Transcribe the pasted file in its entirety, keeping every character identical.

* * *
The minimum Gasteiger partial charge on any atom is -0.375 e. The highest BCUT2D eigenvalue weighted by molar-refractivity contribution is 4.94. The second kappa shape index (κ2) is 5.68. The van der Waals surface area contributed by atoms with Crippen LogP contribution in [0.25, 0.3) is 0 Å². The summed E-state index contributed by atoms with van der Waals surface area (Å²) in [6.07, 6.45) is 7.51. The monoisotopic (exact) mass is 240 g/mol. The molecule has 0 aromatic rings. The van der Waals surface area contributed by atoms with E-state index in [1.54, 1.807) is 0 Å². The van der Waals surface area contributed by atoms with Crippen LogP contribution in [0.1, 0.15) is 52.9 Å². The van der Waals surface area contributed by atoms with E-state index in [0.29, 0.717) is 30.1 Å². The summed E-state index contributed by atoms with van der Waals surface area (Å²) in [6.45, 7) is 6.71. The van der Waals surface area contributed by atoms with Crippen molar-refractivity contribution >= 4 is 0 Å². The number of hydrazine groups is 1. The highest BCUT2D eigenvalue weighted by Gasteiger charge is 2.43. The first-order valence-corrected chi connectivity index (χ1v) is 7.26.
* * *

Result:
The minimum Gasteiger partial charge on any atom is -0.375 e. The highest BCUT2D eigenvalue weighted by molar-refractivity contribution is 4.94. The second kappa shape index (κ2) is 5.68. The van der Waals surface area contributed by atoms with Crippen LogP contribution in [0.25, 0.3) is 0 Å². The summed E-state index contributed by atoms with van der Waals surface area (Å²) in [6.07, 6.45) is 7.51. The monoisotopic (exact) mass is 240 g/mol. The molecule has 0 aromatic rings. The van der Waals surface area contributed by atoms with E-state index in [1.54, 1.807) is 0 Å². The van der Waals surface area contributed by atoms with Crippen LogP contribution in [0.1, 0.15) is 52.9 Å². The van der Waals surface area contributed by atoms with E-state index in [0.29, 0.717) is 30.1 Å². The summed E-state index contributed by atoms with van der Waals surface area (Å²) in [6.45, 7) is 6.71. The van der Waals surface area contributed by atoms with Crippen molar-refractivity contribution >= 4 is 0 Å². The number of hydrazine groups is 1. The highest BCUT2D eigenvalue weighted by Gasteiger charge is 2.43. The first-order valence-corrected chi connectivity index (χ1v) is 7.26.